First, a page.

The OG is the female equivalent to the rogue. OGs have many variables which will affect how and why and when they will isolate themselves from general society, but, in principle, it is all self-driven.

Variable 1: Social energy.

Introverted OGs may always be one of the others due to their lack of energy for other people.

Extroverted OGs may have appeared to be one of the main group due to their exuberance and love for people.

Variable 2: Social desires.

Independent OGs are eager to split from the group regardless of the presence of external support.

Dependent OGs are wary of leaving the group and preapred to be a near-outcast as long as they are safe.

Variable 3: Precedent.

Long term OGs are more likely to stay that way. They have probably attempted to integrate and failed before.

Recent OGs will repeatedly attempt to integrate, sometimes for years at a time before they get tired.

Variable 4: Subcultures.

OGs who fit into a subculture are happier to leave the main group, as the subculture provides the home they want.

OGs who do not fit into a subculture are less willing to leavethe main group due to a lack of support.

Variable 5: Desirability.

Sexually appealing OGs are more likely to leave the group, as they have guaranteed access to certain males regardless of female support.

Sexually unappealing OGs will be wary to leave the group, as the group is their primary supply of males. They may be forcibly excluded, however.

Variable 6: Femininity.

Feminine OGs are likely to leave the main group to follow a single male and avoid general modern competition, which they deem excessive.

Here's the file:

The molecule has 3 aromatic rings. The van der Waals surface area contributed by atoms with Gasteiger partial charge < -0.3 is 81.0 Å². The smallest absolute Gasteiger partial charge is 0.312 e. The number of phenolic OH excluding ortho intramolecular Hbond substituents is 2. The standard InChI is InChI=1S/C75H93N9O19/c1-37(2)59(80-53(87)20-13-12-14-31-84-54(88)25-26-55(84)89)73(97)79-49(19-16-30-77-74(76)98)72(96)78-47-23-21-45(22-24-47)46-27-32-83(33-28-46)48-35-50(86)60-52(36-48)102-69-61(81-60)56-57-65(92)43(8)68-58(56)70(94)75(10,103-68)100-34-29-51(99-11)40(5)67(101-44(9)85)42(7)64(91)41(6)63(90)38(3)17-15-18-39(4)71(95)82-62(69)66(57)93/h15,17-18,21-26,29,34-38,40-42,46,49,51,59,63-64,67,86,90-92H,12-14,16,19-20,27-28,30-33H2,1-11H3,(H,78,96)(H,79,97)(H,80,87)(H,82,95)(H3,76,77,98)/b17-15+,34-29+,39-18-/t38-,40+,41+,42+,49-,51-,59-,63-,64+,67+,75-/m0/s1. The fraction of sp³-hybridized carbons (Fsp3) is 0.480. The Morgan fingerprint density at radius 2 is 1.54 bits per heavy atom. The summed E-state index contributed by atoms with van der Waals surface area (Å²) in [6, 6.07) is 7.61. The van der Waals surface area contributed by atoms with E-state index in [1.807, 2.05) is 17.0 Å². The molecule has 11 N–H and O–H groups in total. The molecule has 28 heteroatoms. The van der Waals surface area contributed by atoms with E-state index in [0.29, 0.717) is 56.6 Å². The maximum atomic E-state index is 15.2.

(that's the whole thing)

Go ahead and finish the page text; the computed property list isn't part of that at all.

Masculine OGs are just as likely to leave the group, but because they crave stronger, more male competition.

Variable 7: Partnering.

Single OGs will be hesitant to leave the main group until they feel sure they can find a partner to support them.

Attached OGs will either leave the goup with support from their partner or rejoin the group accompanied by their partner, as their social dynamic is different from when they were single.

All seven variables play a heavy role in whether a female who does not idnetify with the main group will leave it or attempt to integrate. Thus, Tomassi’s design is of an Introverted, Dependent, Long Term, Subcultured, Undesirable, Feminine, Single OG. Which is a real phenomenon. However there are also Introverted, Independent, Long Term, Unsubcultured, Desirable, Masculine, Attached OGs like myself. And there are also Extroverted, Dependent, Recent, Unsubcultured, Desirable, Feminine, Single OGs who may not appear to be an OG at all until the opportunity to break free from general society arises, at which point they cast off the mask of “us” and reveal themselves to be “other”.

Next week I will explore and explain some of the relationship dynamics of OGs and how isolation from primary culture can affect a girl’s attitudes towards partnering.

TTFN and Happy Hunting!

 

For help starting out homemaking, check out The ESSENTIAL Beginner Homemaker’s Guide. For help budgeting all your everday and not-so-everyday essentials, from food to transport to clothes, check out On A Budget: The good homemaker’s guide to economizing.
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One thought on “Being One Of The Others. Part I. Stepping Out.

  1. Pingback: Being One Of The Others. Part IV. Risks and Rewards. – Your Slaviswife Is Evolving